Federal Circuit Contradicts Itself in Playdom Service Mark Ruling

Author: Jon Siderits, Associate Member, University of Cincinnati Law Review

On March 2, 2015, the United States Court of Appeals for the Federal Circuit affirmed the Trademark Trial and Appeal Board’s (TTAB) decision to cancel David Couture’s registration on the mark PLAYDOM.[1] The Federal Circuit found that Couture, who applied to register the mark on May 30, 2008, failed to sufficiently use the mark in commerce to qualify for a trademark registration.[2] The decision is controversial due to the Federal Circuit’s failure to follow established precedent regarding what constitutes “use” in commerce and its creation of a new distinction between the “use” required for service marks and marks for goods. The decision ignored the Federal Circuit’s own guidance from its previous encounter with the issue, which supported a ruling in favor of Couture, and instead concluded that the “actual provision” of services is required before a service mark may be registered.[3]

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Federal Circuit No Longer to Review Patent Claim Construction Entirely De Novo

Author: Jon Siderits, Associate Member, University of Cincinnati Law Review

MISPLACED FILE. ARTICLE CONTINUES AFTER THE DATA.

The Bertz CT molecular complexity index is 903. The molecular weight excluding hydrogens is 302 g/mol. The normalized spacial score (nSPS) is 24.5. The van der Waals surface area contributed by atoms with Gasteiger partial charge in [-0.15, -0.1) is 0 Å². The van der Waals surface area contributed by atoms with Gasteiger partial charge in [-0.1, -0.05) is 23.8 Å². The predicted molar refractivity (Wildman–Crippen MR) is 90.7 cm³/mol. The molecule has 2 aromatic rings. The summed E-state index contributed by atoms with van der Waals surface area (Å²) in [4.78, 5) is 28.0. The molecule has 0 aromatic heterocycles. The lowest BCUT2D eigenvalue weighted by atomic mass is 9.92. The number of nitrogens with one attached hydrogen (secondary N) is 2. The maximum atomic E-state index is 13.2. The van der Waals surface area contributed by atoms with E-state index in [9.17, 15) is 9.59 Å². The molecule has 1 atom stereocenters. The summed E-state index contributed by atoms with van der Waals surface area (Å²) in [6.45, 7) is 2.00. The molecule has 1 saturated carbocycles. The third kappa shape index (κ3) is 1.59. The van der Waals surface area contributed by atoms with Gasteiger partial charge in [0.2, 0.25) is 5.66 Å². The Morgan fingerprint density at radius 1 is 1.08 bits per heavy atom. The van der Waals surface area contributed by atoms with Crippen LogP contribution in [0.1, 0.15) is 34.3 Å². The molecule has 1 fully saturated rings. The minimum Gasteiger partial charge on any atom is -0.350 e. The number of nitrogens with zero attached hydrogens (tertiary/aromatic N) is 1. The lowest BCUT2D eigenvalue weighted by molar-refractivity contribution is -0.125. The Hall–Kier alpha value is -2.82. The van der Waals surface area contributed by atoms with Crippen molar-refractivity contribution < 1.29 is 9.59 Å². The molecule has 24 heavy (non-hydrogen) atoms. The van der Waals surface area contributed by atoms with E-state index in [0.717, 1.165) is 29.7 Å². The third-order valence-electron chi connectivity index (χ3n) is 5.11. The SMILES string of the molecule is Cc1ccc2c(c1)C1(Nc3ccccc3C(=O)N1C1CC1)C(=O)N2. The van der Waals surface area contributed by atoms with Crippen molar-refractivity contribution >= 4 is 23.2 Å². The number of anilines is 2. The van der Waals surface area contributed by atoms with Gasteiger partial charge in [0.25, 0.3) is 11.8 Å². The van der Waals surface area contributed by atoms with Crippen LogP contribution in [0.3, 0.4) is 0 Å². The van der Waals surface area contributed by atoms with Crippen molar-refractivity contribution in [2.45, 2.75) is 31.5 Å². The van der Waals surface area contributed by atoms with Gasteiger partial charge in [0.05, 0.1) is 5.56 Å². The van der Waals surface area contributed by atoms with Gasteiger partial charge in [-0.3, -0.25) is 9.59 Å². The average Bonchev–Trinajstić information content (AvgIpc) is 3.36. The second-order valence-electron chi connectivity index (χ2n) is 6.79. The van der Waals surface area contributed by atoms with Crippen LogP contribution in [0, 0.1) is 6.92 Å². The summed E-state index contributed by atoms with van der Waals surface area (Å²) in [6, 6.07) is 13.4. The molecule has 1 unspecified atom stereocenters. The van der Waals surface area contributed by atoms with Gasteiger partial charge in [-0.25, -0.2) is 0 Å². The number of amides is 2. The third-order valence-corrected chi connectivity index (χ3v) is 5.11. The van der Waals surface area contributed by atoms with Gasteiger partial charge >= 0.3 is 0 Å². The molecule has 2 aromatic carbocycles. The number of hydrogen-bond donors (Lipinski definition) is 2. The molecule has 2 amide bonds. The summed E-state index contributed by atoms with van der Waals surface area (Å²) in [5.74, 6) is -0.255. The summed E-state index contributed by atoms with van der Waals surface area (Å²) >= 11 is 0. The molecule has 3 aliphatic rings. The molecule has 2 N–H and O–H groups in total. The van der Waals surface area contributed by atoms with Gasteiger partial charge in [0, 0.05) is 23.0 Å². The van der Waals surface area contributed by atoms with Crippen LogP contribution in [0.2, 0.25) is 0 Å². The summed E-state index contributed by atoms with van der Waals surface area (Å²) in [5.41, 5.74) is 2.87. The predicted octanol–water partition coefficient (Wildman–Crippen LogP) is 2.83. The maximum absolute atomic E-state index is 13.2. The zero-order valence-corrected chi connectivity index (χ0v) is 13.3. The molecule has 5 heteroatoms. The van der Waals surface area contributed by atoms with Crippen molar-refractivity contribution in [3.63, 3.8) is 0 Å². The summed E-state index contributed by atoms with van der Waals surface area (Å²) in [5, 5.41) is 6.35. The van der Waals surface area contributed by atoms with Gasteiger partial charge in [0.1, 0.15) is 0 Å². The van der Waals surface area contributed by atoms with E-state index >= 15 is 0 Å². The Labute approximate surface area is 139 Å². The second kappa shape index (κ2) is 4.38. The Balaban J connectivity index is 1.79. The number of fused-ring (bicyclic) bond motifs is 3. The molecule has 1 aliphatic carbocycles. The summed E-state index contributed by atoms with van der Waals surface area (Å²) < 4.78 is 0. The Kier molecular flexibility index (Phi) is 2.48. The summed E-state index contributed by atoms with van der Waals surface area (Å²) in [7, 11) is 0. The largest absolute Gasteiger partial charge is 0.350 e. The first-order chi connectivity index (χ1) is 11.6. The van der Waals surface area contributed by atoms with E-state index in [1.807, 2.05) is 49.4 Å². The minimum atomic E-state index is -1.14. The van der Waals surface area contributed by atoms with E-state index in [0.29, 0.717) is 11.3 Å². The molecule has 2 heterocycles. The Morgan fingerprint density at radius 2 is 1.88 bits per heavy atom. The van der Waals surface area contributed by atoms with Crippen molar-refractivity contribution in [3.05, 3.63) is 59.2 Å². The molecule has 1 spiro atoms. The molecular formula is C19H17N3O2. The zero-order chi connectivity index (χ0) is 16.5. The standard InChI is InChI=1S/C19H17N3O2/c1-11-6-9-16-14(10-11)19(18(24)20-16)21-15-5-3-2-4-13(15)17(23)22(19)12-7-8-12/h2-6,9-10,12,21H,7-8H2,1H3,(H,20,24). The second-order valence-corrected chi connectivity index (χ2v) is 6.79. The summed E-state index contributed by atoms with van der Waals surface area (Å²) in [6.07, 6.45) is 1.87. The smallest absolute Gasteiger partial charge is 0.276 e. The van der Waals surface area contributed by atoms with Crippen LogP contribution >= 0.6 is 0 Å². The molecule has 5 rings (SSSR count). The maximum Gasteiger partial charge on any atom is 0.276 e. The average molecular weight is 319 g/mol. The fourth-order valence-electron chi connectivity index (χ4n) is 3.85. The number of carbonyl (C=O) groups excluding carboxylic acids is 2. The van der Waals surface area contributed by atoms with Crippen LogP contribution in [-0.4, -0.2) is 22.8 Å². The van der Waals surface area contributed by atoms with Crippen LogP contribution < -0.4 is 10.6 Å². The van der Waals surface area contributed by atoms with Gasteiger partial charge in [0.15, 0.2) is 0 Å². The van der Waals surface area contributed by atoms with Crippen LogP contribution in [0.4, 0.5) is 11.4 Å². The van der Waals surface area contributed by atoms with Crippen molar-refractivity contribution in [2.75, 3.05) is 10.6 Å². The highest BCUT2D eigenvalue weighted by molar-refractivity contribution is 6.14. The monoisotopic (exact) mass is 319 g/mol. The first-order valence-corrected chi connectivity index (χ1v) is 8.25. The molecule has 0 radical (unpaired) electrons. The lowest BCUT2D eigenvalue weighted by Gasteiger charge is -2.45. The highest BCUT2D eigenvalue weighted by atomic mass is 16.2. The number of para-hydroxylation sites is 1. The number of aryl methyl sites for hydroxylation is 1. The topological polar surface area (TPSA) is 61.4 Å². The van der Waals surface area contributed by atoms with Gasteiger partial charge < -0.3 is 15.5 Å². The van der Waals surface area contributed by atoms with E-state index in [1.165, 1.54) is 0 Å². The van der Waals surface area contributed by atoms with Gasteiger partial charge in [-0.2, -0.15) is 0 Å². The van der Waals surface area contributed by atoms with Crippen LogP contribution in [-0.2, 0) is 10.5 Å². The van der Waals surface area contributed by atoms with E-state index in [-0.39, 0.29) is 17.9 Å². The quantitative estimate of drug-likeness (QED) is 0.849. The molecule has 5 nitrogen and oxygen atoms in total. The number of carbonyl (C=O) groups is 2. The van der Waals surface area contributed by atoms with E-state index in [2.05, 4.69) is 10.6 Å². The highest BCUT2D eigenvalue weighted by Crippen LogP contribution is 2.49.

On January 20, 2015, the Supreme Court announced its decision in Teva Pharmaceuticals USA, Inc. v. Sandoz, Inc., and did away with the Federal Circuit’s longstanding application of a purely de novo standard when reviewing a district court’s construction of a patent claim.[1] Specifically, the Supreme Court held that the Federal Circuit must review the district court’s resolution of any subsidiary factual matters under a clear error standard of review, and only then may it resolve the ultimate legal question of claim construction de novo.[2]  Marking a significant shift in the role of the district court judge in claim construction, and realigning the appellate court’s role with the Federal Rules of Civil Procedure, the Teva decision ensures that the lower court’s construction will play a more dispositive, rather than disposable, part in patent infringement cases.

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